An extensive research effort by the Transportation Planning Board and other groups in the Washington region over the past two years has informed a series of actions by area jurisdictions and the Washington Metropolitan Area Transit Authority (WMATA) that change how the transit system is governed.
The actions include adoption of the agency's first set of bylaws, an end to the customary annual rotation of its Board Chair, an agreement among the Governors of Maryland and Virginia and the Mayor of the District of Columbia to meet annually to review the performance of the system, and an effort this year by the three jurisdictions to advance similar laws setting new conditions on how Board members are selected and serve.
The first phase of the TPB's research effort came in 2010, when public and private sector leaders concerned about a decline in the performance of the Metro system formed a task force sponsored by the Greater Washington Board of Trade and the Metropolitan Washington Council of Governments to review WMATA's governance arrangements and to recommend improvements. Staff at the TPB conducted a review of best practices on transit board governance and examined WMATA and other transit and public sector agencies for the task force's report, Moving Metro Forward, which was released in November 2010. The report focused on issues like the composition of the WMATA Board and the roles of its Chair, Board members, and chief executive.
Accompanying the task force's report was a separate study of WMATA's governance structure by the agency's Riders Advisory Council (RAC), which advises the Board on issues affecting Metrorail, Metrobus, and MetroAccess service.
Following the release of both reports, the WMATA Board committed to modernizing and strengthening its governance structure. As part of this effort, the Board adopted bylaws defining the responsibilities of the Board members and Chair. The Board also agreed to end the custom of rotating the Chair every year. As a result, Fairfax County Supervisor Catherine Hudgins is currently guiding the Board for the second consecutive year. WMATA also redefined its General Manager as its Chief Executive Officer, giving the person serving in the position clear authority to oversee the agency's day-to-day management.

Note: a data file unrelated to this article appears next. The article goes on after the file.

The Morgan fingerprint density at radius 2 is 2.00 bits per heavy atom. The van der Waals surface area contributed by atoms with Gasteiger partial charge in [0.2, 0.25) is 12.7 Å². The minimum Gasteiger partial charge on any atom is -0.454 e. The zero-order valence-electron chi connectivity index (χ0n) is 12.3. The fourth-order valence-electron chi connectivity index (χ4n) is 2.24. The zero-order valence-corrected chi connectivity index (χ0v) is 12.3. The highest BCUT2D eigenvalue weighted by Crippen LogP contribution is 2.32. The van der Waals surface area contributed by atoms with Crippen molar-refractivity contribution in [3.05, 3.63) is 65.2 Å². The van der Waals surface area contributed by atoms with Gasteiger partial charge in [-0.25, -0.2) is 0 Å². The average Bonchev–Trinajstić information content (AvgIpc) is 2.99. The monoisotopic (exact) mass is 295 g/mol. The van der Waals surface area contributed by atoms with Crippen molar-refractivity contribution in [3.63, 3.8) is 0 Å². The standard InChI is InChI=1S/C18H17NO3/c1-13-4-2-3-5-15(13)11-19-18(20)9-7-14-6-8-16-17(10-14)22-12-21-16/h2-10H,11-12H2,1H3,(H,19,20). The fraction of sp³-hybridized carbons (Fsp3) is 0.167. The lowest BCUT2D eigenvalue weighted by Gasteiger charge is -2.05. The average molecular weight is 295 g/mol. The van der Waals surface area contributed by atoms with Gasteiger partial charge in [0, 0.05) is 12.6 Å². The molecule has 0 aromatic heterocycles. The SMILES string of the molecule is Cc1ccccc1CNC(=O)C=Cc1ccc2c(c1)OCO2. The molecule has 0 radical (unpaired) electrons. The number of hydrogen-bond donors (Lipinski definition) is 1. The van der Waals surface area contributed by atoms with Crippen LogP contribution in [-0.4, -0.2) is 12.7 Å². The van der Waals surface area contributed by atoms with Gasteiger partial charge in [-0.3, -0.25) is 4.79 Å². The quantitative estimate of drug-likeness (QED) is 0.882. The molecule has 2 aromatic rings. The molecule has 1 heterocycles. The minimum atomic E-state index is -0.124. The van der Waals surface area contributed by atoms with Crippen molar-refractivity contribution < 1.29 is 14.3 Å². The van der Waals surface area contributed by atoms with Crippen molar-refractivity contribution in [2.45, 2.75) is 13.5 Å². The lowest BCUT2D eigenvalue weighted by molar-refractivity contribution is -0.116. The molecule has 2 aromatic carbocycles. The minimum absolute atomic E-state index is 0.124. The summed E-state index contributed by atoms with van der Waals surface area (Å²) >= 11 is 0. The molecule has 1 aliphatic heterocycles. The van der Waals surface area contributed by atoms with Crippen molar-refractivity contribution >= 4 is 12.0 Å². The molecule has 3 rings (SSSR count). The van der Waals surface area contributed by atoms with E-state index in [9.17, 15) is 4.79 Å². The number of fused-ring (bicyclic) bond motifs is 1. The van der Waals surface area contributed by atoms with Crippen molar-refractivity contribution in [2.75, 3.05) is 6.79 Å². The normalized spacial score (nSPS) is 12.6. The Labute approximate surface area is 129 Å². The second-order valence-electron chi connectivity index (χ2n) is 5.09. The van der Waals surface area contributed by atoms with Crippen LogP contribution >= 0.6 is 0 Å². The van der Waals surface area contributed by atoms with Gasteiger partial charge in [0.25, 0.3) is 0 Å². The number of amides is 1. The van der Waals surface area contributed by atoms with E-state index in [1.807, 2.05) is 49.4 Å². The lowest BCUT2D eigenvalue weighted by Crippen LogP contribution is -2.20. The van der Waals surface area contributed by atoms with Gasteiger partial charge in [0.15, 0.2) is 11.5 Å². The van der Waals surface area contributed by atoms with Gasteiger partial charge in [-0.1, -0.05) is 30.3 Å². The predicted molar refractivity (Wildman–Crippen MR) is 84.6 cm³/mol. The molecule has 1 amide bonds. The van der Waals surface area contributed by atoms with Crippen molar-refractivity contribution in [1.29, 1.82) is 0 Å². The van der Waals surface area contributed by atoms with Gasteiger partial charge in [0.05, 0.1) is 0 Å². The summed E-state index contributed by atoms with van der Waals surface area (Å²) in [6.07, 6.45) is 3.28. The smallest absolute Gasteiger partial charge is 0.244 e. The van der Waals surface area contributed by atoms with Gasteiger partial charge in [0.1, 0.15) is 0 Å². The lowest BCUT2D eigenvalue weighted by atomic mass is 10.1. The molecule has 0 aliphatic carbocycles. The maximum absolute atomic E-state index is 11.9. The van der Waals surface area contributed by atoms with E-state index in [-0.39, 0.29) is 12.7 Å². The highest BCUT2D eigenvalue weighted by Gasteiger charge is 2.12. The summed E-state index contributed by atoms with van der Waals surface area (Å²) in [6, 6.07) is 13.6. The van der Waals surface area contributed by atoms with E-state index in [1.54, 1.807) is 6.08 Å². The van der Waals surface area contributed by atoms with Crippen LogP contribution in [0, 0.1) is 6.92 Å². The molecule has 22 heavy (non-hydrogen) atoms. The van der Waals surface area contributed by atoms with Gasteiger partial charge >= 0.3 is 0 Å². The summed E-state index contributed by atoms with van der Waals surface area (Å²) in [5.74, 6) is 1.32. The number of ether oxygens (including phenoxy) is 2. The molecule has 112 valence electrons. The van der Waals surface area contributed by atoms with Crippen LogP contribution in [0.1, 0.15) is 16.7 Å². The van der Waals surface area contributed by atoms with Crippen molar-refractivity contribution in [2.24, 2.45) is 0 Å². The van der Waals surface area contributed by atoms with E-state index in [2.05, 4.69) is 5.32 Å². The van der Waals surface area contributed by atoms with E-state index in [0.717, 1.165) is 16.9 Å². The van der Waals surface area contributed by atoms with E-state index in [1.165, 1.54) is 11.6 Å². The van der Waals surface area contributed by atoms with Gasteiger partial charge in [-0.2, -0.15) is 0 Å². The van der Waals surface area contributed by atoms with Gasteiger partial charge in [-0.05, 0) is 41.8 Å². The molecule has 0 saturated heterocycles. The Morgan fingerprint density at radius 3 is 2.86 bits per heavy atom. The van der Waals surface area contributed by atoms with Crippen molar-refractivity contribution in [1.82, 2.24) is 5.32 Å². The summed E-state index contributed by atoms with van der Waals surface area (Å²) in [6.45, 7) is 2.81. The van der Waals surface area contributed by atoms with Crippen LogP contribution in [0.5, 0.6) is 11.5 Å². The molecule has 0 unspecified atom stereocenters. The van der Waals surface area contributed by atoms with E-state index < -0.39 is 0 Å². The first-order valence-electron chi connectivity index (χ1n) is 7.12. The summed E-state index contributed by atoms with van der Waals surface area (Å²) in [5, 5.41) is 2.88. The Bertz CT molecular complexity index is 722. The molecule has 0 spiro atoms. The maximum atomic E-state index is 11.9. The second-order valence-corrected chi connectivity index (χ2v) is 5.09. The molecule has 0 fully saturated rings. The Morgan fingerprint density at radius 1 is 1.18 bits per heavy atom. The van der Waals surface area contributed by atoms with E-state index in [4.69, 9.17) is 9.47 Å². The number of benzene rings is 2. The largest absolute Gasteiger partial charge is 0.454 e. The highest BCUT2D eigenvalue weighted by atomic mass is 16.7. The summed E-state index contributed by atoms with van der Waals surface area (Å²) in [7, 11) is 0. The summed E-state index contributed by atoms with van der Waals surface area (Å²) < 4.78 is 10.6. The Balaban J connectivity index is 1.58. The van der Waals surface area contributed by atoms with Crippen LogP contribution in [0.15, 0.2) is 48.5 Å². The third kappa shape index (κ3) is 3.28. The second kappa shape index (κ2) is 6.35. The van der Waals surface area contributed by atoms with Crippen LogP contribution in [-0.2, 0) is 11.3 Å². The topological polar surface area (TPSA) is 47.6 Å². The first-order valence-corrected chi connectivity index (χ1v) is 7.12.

At the same time that the WMATA Board began making its own changes to its governance structure, the Governors of Maryland and Virginia and the Mayor of the District of Columbia jointly established a Governance Work Group (GWG) to consider the recommendations of the task force and to implement improvements. The GWG asked the TPB to conduct a second phase of research, this time examining the governance practices of WMATA and 13 of its peer transit agencies around the country, among them: MTA in New York; MBTA in Boston; and, BART in San Francisco.
The TPB's Research Report for the GWG, released in June 2011, focused on what the roles and responsibilities of Board members should be, what processes should be set up to better incorporate public input into the Board's decision-making, how Board members are appointed by their respective jurisdictions, and funding needs.
The research found WMATA broadly in line with its peers except for WMATA being the only agency with indefinite terms for its members. Staff also noted that WMATA's tri-state structure adds a unique dimension to maintaining a balanced Board. Like WMATA, most agencies had Boards with a blend of elected and appointed officials. The majority of agencies had Boards with between seven and 10 members. Five agencies had a requirement that board members have specific experience relevant to governing a transit agency, and three required board members to use the transit system on a regular basis.
This year, Maryland, Virginia, and the District worked together to advance legislation they developed jointly to introduce term limits for Board members and require that members have relevant experience in such fields as transit planning, finance, or public safety. The legislation also mandates regular attendance at Board meetings and regular use of the Metrorail and Metrobus system. The Governors of Maryland and Virginia have signed their bills into law, while the legislation has been introduced in the District Council.
The three jurisdictions have also signed a Memorandum of Understanding that their transportation executives will work together to review and balance the Board's composition -- for the first time regionally coordinating their WMATA board appointments. They also committed to an annual meeting of the Governors of Maryland and Virginia and the Mayor of the District of Columbia to review WMATA's performance.
The TPB's research has made a productive contribution to how WMATA and the region's Metro system is governed, a matter which will require ongoing regional attention and coordination in the months and years ahead.